Generally is not necessary in surf, but could be helpful when windowshaded with the breaking wave on your weak side.

Additionally, I liked watching what Turner Wilson did in the latest This is the Sea video.

When a wave to his side was about to break on him, he would roll down the surface of the wave and then come back up. I hate getting bashed by steep breaking waves abeam. Largely because I always fear my shoulder safety when high bracing and getting side surfed. Never has been a problem but I still don’t care for it. I think this technique could be useful and would require a roll on both sides.

Although I agree with Greg Stamer in that 95% of the time you can roll up on your strong side. Being prepared for the other 5% is pretty important though if you paddle in big conditions or solo a lot.

I recently have started practicing my offside roll again after not having used it for years.


What I really don’t understand is why the offside roll is so much less comfortable, though it clearly is. The first time I tried one, it was like learning to throw left handed (water polo - it’s a basic requirement). Everything just felt wrong, even though the motions were not that difficult to reproduce. What helped me was the following:

  • breaking the task down into discrete components - grab side of pool, do hip snaps
  • (with a mask) repeat the setup motion and sculling to grab a breath of air every once in a while
  • adding floatation (paddle float) to the off (left) side of the blade and reducing that floatation so that I didn’t try to simply muscle up on that side
  • moving slowly - keeping the motion slow and accurate avoiding the tendency to rush or muscle up (trying to overpower the water is a theme with my rolls, sadly - kind of like the adage that “if brute force doesn’t work, then you don’t have enough brutes.” Water doesn’t respond well to force, it just moves out of the way)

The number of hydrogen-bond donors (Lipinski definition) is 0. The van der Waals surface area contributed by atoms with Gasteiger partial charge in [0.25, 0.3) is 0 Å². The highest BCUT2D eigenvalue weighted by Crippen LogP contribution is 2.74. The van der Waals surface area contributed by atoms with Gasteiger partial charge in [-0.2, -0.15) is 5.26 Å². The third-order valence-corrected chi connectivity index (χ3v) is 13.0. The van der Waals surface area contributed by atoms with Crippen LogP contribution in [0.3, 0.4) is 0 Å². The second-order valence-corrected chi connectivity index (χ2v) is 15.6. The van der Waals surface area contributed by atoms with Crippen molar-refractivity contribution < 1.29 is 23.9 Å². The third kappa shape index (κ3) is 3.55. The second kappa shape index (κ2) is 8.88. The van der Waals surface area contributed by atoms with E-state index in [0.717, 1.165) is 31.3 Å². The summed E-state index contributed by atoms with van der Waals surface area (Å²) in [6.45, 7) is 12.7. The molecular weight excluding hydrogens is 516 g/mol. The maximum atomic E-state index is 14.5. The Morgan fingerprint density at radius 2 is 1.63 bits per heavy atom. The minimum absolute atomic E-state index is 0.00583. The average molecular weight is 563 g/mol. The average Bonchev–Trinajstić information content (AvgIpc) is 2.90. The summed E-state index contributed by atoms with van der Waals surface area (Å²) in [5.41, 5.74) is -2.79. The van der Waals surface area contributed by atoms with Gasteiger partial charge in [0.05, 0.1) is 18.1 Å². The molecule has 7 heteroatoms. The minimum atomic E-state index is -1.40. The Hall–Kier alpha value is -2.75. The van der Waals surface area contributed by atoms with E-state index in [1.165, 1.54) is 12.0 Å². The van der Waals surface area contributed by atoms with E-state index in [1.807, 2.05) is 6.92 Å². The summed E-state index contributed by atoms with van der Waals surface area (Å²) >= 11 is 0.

• maintaining the blade angle and ensuring that the paddle doesn’t dive (again, slow motions work well - I learned that speed isn’t as important as proper set up, angle, and accuracy of motion)

    Pools or relatively warm lakes take some of the sense of urgency, and hence rush, out of the equation, but you really want to learn to roll in the water you expect to paddle and if that water is cold enough, it is amazing how quickly you want to get out of it :). Since rushing really doesn’t not improve roll quality, it pays to take a few seconds and relax oneself after the setup. In flat water or (usually) the ocean, you have lots of time, so use it. Moving water where strainers and the like may be present may make rolling up in a more timely fashion a preferred goal.


Amazing feats
of keeping balance can be achieved by a kayaker without a solid roll when the water is cold. My roll is so-so, but I can combat roll. Went surfing one day on container ships wakes and saw a guy with a girl frantically paddling among waves - both were amazing at keeping balance (not surfing though). I was sure they’d capsize at least 4 times - but no. Back on the sure turned out it was their first time…

labeling ones skill level
rolling both sides is a dream for me because of my spinal injury but I have found that sculling in WW when I cant roll on my good side is often highly efective I do paddle a boat that is hard to flip a wavesport D65 and Im only 55kg. sculling with the flow will normally alow you to take regular bteaths and often frees the boat I paddle up to grade 3 happly I have done some grade 4 but I have a highly skilld set of paddle mates who will lead my down any bits where I might flip or chase me over stuf as getting out and walking is not an opption for me I have developed a fast roll that needs no hip snap and stong deep water self rescue. I consider my self a copetant inermediate paddler but I would never do any WW without a chase mate who I could count on. labling your own skills is allways tricky Its better just to know your limets and that of your mates rather than trying to stick a labe on it. My Instructor/examiner cant roll a kayak as she has no feet but hse can roll a loaded open in grade 2 clearly she is highly experinced and skilled but has no roll in K1 so how do you label that?

Different experience
Sometimes my “other side” is the better mode that day; other days, it’s my dominant side. Goes back and forth. Some days they are both very close but I don’t think they’ve ever been equally good, if I’m nitpicking.

I practice both sides 50/50 on everything, not just rolling. I know I’m getting close to where I want to be in ambidexterity when I can roll up (from an unexpected capsize) and moments later, forget which side it was. Because both sides are good enough and comfortable enough that it no longer matters much, even if they are not 100% identical. But that doesn’t happen right at the beginning of the season, when I have not rolled or even paddled in months. Fortunately, those days are behind me now, and good riddance to “hard water”.